Now, do not expect your new mount to be perfect out of the box. Most of them benefit from a worm adjustment, re-grease (use Barium or Lithium grease) and a general tightening adjustment. Astro-baby has all the relevant guides and the process is straightforward and risk-free.

All the best,

Per


Thanks for the tips. I'm really intrigued by the belt drive...I didn't know you could put one of those in one of these mounts, but a belt drive would be ideal. I expected to tune and upgrade the mount at some point...I figure I'll exhaust it's initial accuracy and precision at some point soon enough once I master alignment and start wanting to take longer exposures. Since this is my first computerized GEM, I expect it to feel a lot better than manual GEM's I've used in the past, and having never used a nice $10k+ mount yet, I shouldn't be dissatisfied the moment it's out of the box. ;P

#330 Jon Rista

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Posted 07 February 2014 - 11:23 AM

Well, I'll be happy to start doing actual guided exposures, instead of untracked stuff with nothing but my trusty DSLR and a standard tripod. Been trying to image M31 and NGC281 whenever a clear night rolls around, but it just isn't possible without tracking. I get these barely visible 0.8 second exposures at 600mm f/4 w/ 150mm aperture, and even 100 of them stacked aren't enough. At 100mm f/3.5 wide field, even five second exposures still aren't really enough. It's well past time I got some equatorial tracking involved to actually get some real exposures with some actual SNR. Really can't wait.



You only have a little over a minute's worth of total integration time, that matters more than the length of the individual subexposures. When you are to the point where it takes thousands of subexposures you definitely need to do tracking or guiding.

Gale


Aye. It also doesn't really seem to matter much if you take 200 or 500 frames and stack them, either. All that really does in the end is reduce noise further, without actually extracting more detail. Actually, I've also noticed that stacking too many frames, when signal is so low, results in a loss of color fidelity...averaging ends up normalizing pixels towards grayish. The signal strength is just too low to really be all that useful. Only way to fix that is increase the time of each sub.

#331 gdd

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Posted 07 February 2014 - 11:29 AM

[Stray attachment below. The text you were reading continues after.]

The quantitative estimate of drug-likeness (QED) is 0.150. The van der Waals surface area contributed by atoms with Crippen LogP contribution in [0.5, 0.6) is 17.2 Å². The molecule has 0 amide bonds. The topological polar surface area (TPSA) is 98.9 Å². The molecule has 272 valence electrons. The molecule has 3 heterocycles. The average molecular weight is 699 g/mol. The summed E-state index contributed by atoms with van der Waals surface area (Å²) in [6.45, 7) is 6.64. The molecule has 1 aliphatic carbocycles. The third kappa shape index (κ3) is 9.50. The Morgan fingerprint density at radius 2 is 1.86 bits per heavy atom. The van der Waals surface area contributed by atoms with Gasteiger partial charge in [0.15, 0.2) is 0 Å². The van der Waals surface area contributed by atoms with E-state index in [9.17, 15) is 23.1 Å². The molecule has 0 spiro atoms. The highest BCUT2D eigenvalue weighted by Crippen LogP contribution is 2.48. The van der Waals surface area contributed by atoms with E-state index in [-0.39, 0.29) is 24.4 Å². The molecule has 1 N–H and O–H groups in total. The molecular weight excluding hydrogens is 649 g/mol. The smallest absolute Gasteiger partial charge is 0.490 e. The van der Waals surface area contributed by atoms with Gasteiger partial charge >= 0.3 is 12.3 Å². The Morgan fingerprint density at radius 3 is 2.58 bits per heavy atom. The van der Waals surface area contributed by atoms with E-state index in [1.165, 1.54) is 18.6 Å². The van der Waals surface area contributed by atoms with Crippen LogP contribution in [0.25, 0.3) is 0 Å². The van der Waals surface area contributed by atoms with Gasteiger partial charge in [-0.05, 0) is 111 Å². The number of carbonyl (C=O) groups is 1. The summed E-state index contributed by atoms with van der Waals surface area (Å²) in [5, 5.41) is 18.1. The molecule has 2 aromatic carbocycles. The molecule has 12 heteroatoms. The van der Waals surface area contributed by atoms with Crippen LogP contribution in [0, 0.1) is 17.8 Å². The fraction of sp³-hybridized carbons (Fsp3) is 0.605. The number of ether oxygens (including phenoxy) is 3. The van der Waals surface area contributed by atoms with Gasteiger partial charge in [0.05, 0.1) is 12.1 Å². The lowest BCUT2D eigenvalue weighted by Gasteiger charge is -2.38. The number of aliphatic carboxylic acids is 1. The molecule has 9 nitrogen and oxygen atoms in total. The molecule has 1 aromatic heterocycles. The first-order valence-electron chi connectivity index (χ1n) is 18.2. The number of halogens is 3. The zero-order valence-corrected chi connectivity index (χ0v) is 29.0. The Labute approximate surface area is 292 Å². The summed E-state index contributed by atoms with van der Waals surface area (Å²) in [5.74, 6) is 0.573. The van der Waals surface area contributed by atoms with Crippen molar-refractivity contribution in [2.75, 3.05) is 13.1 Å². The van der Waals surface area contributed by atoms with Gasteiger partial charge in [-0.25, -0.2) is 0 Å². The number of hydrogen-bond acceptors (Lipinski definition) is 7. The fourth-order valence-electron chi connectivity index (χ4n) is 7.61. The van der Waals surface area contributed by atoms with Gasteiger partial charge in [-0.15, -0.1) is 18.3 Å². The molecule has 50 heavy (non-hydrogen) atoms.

The EQ6 can also be upgraded. With better bearings, a better worm - the Aeroquest worm is only $100 or so.

Good interim choice. I suspect that should last a few years... and congratulations for steering away from the CGEM.



Good choice of intermim mount because of the open source support available for it. Another thing to keep in mind when using support for mass produced mounts (especially the CGEM) is they will often simply replace the mount rather than fix it if they find problems. If you did some mods, like the Aeroquest worm, you will have it no longer. Better to stick people like Ed at Deep Space Products for support of modded or hypertuned mounts.

I think the G11 is a significant upgrade over the EQ6/EQ-G in terms of choice of materials, precision, and capacity if you can't afford a top end mount. But the G11 is expensive for an interim solution.

Gale

#332 Jon Rista

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Posted 07 February 2014 - 11:31 AM

I think the EQ6 is the best mount that $2500 can buy new.

But wait, you say. It's only $1500.

Exactly. I don't see anything less than $3000+ which is a meaningful upgrade. Obviously I don't consider the G11 to be enough of an upgrade. Others may disagree.

The EQ6 can also be upgraded. With better bearings, a better worm - the Aeroquest worm is only $100 or so.

Good interim choice. I suspect that should last a few years... and congratulations for steering away from the CGEM.


Yeah, too many people have good things to say about Atlas. Hardly anyone complains about them. Since 2010, a LOT of people have complained about CGEM. Hard to ignore all that.